MAX Sports & Fitness
By: Linda Hepler, BSN, RN
IT'S OK TO CARVE OUT TIME FOR YOURSELF
Every new mom soon learns what a difficult balancing act this role can be. Not only are you responsible for a totally helpless little being (and perhaps other little beings as well), you also wear a number of other hats, which may include that of employee, spouse, friend – even caretaker for an elderly parent. It’s difficult to achieve a balance, to find enough time in the day for others, not to mention ourselves.
But you must take care of yourself first, said Andrew D. Wittman, PhD, the author of “Ground Zero Leadership: CEO of You” and managing partner of the Mental Toughness Training Center. “This is especially true for moms,” said Dr. Wittman. “Just like when the oxygen masks drop on an airplane, put your mask on first. If you don’t, no one will be there to take care of the kids.”
If you’re wondering how you can possibly find time for yourself – with work, driving the kids to various functions, meal preparation, laundry, and a myriad of other tasks – it can be done, said productivity expert Tara Rodden Robinson, PhD, author of Sexy + Soul-Full, a Woman’s Guide to Productivity – by looking at time in a new way.
Many of us go through life thinking of time as the enemy, something that passes too quickly, she explained. “But while we can’t control the ticking of the clock, we also don’t have to be caught up in the urgency and scarcity of time passing.”
One way to slow things down, despite how full your calendar is, is to choose a different experience of your time, said Dr. Robinson. That is, to recognize a few things, such as the fact that there will probably never be more time later – to take that hot bath, read a book, pursue a hobby, or work out. And that while we often think of our time as “precious,” we spend a lot of it doing things that are more mind numbing than fulfilling – like spending it on Facebook, Twitter, and Instagram.
Although it’s not always easy to do, it’s also important to take a good hard look at your life, both at home and at work, and to decide what is most important to you. Is your job taking priority over your marriage, your family, and self-care? It may be worth considering the hard decision of changing your job or even your career pathway. And if you are the one doing the majority of the “unpaid work” such as laundry, cooking, shopping, and cleaning, it may be time to delegate some of the tasks, lower your standards a little, or see if your budget can accommodate hiring some of the work out. Crucial, too, said Dr. Robinson, is to avoid over-commitment by “learning how to say no with love and courage.”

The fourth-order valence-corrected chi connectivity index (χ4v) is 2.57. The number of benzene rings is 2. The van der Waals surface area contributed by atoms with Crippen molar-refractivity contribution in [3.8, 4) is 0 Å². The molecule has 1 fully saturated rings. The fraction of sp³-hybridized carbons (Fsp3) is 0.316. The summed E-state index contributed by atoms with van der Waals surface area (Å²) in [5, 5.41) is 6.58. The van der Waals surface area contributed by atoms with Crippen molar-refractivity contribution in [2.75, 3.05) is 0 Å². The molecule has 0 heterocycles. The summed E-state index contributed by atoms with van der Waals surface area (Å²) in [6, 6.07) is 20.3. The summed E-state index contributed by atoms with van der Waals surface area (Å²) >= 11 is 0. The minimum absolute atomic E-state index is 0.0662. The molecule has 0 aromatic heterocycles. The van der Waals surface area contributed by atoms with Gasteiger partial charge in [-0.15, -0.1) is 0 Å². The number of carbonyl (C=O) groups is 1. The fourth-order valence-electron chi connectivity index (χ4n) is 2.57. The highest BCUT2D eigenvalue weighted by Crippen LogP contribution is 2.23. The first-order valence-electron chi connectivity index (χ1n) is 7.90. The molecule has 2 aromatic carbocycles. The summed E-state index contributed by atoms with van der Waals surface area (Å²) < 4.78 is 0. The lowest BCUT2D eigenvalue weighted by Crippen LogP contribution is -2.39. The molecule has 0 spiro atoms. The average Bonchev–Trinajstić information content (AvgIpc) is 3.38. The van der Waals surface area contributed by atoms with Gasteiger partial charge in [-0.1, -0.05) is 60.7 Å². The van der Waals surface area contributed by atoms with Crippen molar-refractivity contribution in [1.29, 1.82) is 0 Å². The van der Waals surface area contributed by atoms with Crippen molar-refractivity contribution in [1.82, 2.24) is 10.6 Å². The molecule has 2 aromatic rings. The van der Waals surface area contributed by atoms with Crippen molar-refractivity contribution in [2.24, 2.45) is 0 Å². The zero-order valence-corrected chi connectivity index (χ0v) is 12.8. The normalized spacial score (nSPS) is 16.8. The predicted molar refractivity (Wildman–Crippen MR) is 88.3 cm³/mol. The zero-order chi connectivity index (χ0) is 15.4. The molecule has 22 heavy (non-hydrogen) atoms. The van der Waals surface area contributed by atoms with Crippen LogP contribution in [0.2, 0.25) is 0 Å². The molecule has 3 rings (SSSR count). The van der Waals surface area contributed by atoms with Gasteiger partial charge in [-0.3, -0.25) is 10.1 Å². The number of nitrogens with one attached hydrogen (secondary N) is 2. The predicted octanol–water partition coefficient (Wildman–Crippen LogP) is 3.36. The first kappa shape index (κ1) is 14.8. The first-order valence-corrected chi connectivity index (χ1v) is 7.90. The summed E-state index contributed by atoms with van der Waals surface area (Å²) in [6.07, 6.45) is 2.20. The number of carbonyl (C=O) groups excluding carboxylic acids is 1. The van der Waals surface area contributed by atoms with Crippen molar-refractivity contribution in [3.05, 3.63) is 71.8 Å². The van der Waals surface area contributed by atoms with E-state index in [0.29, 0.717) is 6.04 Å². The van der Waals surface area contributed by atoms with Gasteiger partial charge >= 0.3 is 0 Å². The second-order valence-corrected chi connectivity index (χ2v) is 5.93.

While it’s a process to reassess your life and make changes to free up time for yourself, there are exercises you can do right now to slow your mind down when it seems like the pace is too hectic. One, said Dr. Robinson, is to try to take in as many details about your surrounding environment as you can. If you’re outside, for example, note the green of the leaves, the cracks in the pavement, the feel of the breeze on your face. This exercise, she explained, is based on research from neurophysiologists, who have discovered that when you’re fully present and engaged with the world around you, your brain assumes that time is passing more slowly and that you have more of it.
And Dr. Wittman offers this effective and simple “micro-vacation.” Find a quiet space for three minutes, even if it’s in the shower. Then take a deep breath, inhaling for 15 seconds, then exhaling for 15 seconds. Finally, visualize your perfect day, if there were no limits of distance, time, or budget. MS&F
"Iceberg beliefs"—self-limiting, below-the-surface doubts—could be major obstacles to your success. Here's how to overcome them.
GWEN MORAN 04.11.16 5:38 AM FASTCOMPANY
Sometimes the biggest thing holding you back from greater success is something you might not even be aware of...
CHECK YOUR LANGUAGE